In an interesting dissonance, Brussels never figures on the list of must-see destinations and yet there are three separate World Heritage sites within its greater boundaries. The grandest of them all – appropriately named Le Grand-Place – is definitely worth the visit to the Belgian capital.
The inscription pays respects to the homogeneity and the successful style blending of the architecture surrounding the square, in addition to its emblematic social value. It is simply awesome to behold. The impressive features look as if they stepped out of a Gothic illustration from centuries ago, which makes perfect sense because many buildings date back that far. There are many grandiose squares in cities around the world, but for an architecture aficionado few induce the same level of fascination as the Great Square.
The City Hall dominates the scene, even more so than its tower dominating the central Brussels skyline.
The building underwent alterations and renovations in its lifetime but it’s been largely built in early 15th century. That’s 600 years ago, for those not inclined to count. An age where mechanical supplements to labour were not even dreamed up by Leonardo yet. How did they built these things? (I suppose the winch is a pretty ancient invention, but they still have to use manual power to operate them, no?)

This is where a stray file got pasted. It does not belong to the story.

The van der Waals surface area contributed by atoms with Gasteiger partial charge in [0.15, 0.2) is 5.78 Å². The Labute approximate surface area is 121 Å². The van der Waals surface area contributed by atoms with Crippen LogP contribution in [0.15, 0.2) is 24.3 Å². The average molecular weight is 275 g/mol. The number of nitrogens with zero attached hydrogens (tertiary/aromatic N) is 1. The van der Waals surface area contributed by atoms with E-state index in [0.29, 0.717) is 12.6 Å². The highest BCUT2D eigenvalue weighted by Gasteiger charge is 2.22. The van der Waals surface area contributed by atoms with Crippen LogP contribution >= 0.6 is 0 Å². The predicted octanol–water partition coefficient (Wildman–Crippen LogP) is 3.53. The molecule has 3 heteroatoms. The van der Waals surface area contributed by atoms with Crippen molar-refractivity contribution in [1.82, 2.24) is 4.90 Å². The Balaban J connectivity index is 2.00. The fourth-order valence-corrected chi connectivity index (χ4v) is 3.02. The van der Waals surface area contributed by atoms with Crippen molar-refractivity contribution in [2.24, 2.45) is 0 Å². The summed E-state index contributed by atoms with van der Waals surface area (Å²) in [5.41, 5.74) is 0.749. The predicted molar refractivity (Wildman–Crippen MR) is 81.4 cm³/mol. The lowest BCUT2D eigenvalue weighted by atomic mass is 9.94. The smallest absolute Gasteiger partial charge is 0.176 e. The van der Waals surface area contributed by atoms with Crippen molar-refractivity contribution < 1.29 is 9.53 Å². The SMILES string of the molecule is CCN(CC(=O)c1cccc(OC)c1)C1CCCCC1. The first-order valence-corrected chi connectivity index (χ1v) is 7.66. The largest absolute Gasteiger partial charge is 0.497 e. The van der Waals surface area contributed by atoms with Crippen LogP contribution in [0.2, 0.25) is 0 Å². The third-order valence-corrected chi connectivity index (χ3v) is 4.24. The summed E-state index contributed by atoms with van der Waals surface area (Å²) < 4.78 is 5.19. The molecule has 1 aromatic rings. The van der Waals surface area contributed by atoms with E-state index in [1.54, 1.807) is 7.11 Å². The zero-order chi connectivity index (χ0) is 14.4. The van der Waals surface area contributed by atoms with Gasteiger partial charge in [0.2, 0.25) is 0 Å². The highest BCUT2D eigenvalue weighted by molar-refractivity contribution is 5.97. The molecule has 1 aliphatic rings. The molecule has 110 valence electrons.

I like this majestic palace so much that I am including a “blue hour” perspective of it as well.
And here is a corner next to the City Hall, featuring a row of somber yet imposing buildings.
There is a city museum on the square and you can step into the City Hall and into a couple of other public buildings for an inside look. If you choose not to, you may find it a matter of minutes to get acquainted with the square. I’d recommend approaching it akin to a room in a picture gallery, with every building representing an artifact to be stood in front, its details to be viewed and admired.
A more recent follow-up photo-post can be found here.